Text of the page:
Public sector employers of all sizes have been asking whether they must comply with OSHA’s recent Emergency Temporary Standard (“ETS”).  The short in Pennsylvania is no – the ETS does not apply to state and local government employers in those states, such as Pennsylvania, that do not have State Plans (that is, an OSHA-approved plan by which a state assumes responsibility for occupational health and safety standards).

By way of background, the ETS requires employers with 100 or more employees to impose mandatory COVID-19 vaccination policies, or require unvaccinated employees to submit a weekly negative COVID-19 test.

State and local governments are generally exempt from OSHA coverage because they fall outside the definition of “employer” set forth in the Occupational Safety and Health Act.

The OSH Act does draw a distinction, however, between those entities that are clearly an arm of state government – such as an executive branch agency – and those entities that have features of both a public and private organization and may be more difficult to classify.  Generally, an entity is a state or political subdivision outside of OSHA’s purview if it was created directly by a state or if it is administered by individuals controlled by public officials or responsible to those officials or the public.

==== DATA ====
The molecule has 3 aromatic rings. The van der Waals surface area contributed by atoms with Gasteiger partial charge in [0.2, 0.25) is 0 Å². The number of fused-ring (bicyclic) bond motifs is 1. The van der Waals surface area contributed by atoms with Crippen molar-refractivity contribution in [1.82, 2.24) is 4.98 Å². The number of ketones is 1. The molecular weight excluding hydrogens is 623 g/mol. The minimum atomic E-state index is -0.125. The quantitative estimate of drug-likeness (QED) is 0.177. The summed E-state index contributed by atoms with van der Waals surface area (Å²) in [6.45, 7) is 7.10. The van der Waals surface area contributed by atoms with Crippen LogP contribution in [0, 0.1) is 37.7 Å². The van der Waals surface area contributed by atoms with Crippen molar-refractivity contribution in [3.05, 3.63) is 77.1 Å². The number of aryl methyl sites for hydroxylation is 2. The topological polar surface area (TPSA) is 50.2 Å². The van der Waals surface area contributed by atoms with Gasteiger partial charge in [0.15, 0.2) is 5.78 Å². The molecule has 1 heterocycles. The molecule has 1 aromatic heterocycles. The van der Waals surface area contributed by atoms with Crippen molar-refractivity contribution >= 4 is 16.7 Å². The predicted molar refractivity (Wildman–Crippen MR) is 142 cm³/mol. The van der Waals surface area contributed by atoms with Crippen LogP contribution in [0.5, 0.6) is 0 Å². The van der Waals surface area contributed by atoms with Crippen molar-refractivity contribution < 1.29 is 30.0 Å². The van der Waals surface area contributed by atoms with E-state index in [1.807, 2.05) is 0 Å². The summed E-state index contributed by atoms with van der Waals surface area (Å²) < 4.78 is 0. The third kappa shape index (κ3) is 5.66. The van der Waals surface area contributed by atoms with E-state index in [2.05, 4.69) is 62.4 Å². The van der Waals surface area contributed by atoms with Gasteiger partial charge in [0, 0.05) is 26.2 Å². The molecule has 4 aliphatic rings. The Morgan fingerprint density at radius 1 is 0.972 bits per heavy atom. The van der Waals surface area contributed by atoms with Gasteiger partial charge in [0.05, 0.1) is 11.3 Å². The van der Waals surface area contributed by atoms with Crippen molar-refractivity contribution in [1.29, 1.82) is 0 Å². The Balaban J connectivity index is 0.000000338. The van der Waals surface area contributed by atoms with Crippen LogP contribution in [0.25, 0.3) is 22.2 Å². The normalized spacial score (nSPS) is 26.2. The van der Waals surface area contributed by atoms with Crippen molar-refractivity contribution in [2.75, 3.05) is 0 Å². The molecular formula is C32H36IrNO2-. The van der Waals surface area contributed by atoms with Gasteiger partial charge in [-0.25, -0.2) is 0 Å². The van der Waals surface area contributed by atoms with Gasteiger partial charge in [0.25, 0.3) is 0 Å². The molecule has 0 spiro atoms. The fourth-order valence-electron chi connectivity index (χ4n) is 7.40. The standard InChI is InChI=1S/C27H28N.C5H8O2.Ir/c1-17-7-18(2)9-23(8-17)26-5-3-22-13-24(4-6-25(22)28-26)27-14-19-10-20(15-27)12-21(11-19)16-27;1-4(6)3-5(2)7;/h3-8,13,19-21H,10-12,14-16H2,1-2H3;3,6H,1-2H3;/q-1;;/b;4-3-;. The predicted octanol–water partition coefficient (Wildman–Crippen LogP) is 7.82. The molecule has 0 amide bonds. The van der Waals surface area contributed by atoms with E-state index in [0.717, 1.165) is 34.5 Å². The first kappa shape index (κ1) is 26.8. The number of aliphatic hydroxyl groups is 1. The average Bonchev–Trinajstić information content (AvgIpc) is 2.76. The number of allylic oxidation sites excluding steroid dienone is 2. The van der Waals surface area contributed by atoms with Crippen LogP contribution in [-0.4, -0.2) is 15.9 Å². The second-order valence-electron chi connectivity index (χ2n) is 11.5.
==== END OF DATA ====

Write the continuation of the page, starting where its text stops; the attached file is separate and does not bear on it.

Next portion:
OSHA’s regulations describe three categories of public and quasi-public agencies along a spectrum of entities that may constitute a “State or political subdivision” and thus not an employer under the OSH Act.

The first category includes those entities that normally fall outside the definition of employer.  These are entities like a state’s executive agencies; state, county, and municipal law enforcement agencies and penal institutions; or state, county, and municipal public school boards and commission.  By contrast, on the other end of the spectrum are those entities that would normally not be exempt from OSHA.  These are groups like public utility companies that are merely regulated by the state, or businesses that might either be licensed by the state or have contracts with the state.  These groups normally would be employers as defined by OSHA.

In the middle are those organizations that OSHA says probably would be exempt from the OSH Act.  These are the quasi-public entities that may have some combination of public and private financing, administration, or revenue-generation.  Evaluating whether these entities are exempt from OSHA’s coverage is done on a case-by-case basis, considering a variety of factors.

In Pennsylvania, where there is not an OSHA-approved State Plan to implement workplace safety standards, state and local government employers are not subject to OSHA’s coverage.  Therefore, the ETS does not apply to these public employers, even if they have 100 or more employees.  The question of OSHA’s coverage may change for public employers in other states, and for entities whose origin or administration is not entirely public.

For questions about whether OSHA’s ETS might apply to your organization, contact any member of the McNees Public Finance & Government Services or Labor & Employment practice groups.